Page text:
Statewide Black Male Commission launched on Juneteenth

  • Aurora Mayor Richard Irvin greets 20-year-old business owners Tre Dabney, center, and Jermaine Hamlin during the launch of the Illinois Commission on the Social Status of Black Males. Dabney and Hamlin were honored during the event for the successful opening of their new business, Righteous Kicks, in Fox Valley Mall. The launch of the commission was held on Juneteenth at the mall.

    Aurora Mayor Richard Irvin greets 20-year-old business owners Tre Dabney, center, and Jermaine Hamlin during the launch of the Illinois Commission on the Social Status of Black Males. Dabney and Hamlin were honored during the event for the successful opening of their new business, Righteous Kicks, in Fox Valley Mall. The launch of the commission was held on Juneteenth at the mall. Courtesy of City of Aurora

  • Young attendees join the launch of the Illinois Commission on the Social Status of Black Males on Juneteenth at Fox Valley Mall in Aurora.

    Young attendees join the launch of the Illinois Commission on the Social Status of Black Males on Juneteenth at Fox Valley Mall in Aurora. Courtesy of City of Aurora

  • Launch of the Illinois Commission on the Social Status of Black Males at Fox Valley Mall in Aurora on Juneteenth

    Launch of the Illinois Commission on the Social Status of Black Males at Fox Valley Mall in Aurora on Juneteenth Courtesy of City of Aurora

 
 
Updated 6/21/2021 11:47 AM

Young Black males in Illinois were in a statewide spotlight on this Juneteenth weekend.

Hundreds gathered in Aurora to kick off the state's new Illinois Commission on the Social Status of Black Males.

 

Along with state Rep. LaShawn Ford and Congressman Danny Davis, Aurora Mayor Richard C. Irvin serves as head of the commission that is comprised of members throughout the state.

"We are here today, on Juneteenth, to commit to doing what is necessary to improve the quality of life of Black boys and men in Illinois," Mayor Irvin said. "The commission's mission is to study the social conditions of Black males and make sustainable recommendations to improve our opportunities and quality of life."

Former Senator Roland Burris was on hand to show his support. He established the first Commission for Black males in 1992 during his time as Attorney General for Illinois.

Burris said after two years of work developing a report, nothing was done it with for decades.

"I am so pleased to see this commission continue what we began nearly thirty years ago," Burris said. "I have a copy of the report we did years ago, and I am going to give this to the mayor and the commission. Hopefully, they can start here because some of the work has been done."

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Commissioner Dawson Pickens is the youngest member of the statewide team. A senior at Oak Park River Forest High School, Pickens encourages his peers to continue standing up for what is right and to join the commission's efforts.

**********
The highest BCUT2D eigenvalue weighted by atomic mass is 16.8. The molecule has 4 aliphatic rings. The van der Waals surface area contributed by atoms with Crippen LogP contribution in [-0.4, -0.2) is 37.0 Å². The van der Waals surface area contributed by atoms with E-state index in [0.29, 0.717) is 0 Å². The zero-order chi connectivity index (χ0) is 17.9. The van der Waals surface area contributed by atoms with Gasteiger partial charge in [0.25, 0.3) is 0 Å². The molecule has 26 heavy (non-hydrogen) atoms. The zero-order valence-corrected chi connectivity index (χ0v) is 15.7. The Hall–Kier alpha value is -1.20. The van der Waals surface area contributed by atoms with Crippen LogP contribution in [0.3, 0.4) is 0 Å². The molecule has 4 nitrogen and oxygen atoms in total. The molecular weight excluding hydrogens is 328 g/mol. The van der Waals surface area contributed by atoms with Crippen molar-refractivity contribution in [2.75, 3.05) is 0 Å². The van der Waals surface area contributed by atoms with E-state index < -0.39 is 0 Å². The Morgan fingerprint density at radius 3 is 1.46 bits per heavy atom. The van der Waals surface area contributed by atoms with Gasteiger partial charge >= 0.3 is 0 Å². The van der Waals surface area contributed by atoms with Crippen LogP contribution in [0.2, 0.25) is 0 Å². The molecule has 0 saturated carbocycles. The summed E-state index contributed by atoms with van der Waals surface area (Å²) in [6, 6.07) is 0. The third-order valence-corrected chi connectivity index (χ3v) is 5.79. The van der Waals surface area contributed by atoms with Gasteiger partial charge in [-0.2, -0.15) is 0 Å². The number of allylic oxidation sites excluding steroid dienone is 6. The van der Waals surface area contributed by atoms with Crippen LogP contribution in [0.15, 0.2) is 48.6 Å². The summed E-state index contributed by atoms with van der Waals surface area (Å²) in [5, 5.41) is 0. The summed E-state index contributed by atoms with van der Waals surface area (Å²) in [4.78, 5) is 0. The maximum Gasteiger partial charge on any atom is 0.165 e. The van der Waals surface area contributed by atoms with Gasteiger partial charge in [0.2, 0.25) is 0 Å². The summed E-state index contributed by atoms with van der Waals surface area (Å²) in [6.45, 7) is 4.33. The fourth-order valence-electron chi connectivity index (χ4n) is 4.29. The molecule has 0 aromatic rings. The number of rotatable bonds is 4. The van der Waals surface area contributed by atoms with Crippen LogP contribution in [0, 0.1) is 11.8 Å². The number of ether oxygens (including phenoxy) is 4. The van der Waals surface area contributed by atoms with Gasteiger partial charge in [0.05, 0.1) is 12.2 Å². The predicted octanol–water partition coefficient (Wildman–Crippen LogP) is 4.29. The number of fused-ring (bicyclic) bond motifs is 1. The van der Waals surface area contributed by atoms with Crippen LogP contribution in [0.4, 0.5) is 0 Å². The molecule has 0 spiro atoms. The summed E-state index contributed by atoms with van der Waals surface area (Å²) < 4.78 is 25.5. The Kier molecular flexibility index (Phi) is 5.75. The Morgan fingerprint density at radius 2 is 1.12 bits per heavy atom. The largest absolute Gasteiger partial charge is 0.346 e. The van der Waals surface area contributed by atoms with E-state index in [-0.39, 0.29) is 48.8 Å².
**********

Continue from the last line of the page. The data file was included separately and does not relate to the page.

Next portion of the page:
"I encourage my fellow peers to make the best choices even when the odds are stacked against us and not to take the suggested road out," said Pickens. "We have protested, petitioned, and projected our voices about the injustices in the justice system. I offer a word of encouragement for young Black men in Illinois to join this Commission. We need you."

Two of those young leaders were honored with an award of excellence for their entrepreneurial efforts in opening their own business. The 20-year-old business owners Tre Dabney and Jermaine Hamlin are the youngest entrepreneurs to hold a lease in the Fox Valley Mall.

Attendees joined them for the ribbon-cutting and grand opening of Righteous Kicks, a shoe and clothing retail store.

"It's amazing that everyone is here today, on Juneteenth, to celebrate our dream coming true," Dabney said. "This is what Juneteenth is all about."

                                                                                                                                                                                                                       
 

Illinois House Resolution 13 creates the Commission on the Social Status of Black Males to study the social conditions of Black males, create evidence-based and measurable policy and system changes, develop strategies to assist in remedying severe adversities, support forums to promote statewide achievements and make sustainable recommendations to improve the life chance and quality of life of Black males in Illinois.

The key focus areas of the commission are: Education, Mental Health, Physical Health, Criminal Justice, Faith & Values, Economics & Employment, Social & Environmental.

To get involved with the Illinois Commission on the Social Status of Black Males, email CSSBM@aurora-il.org

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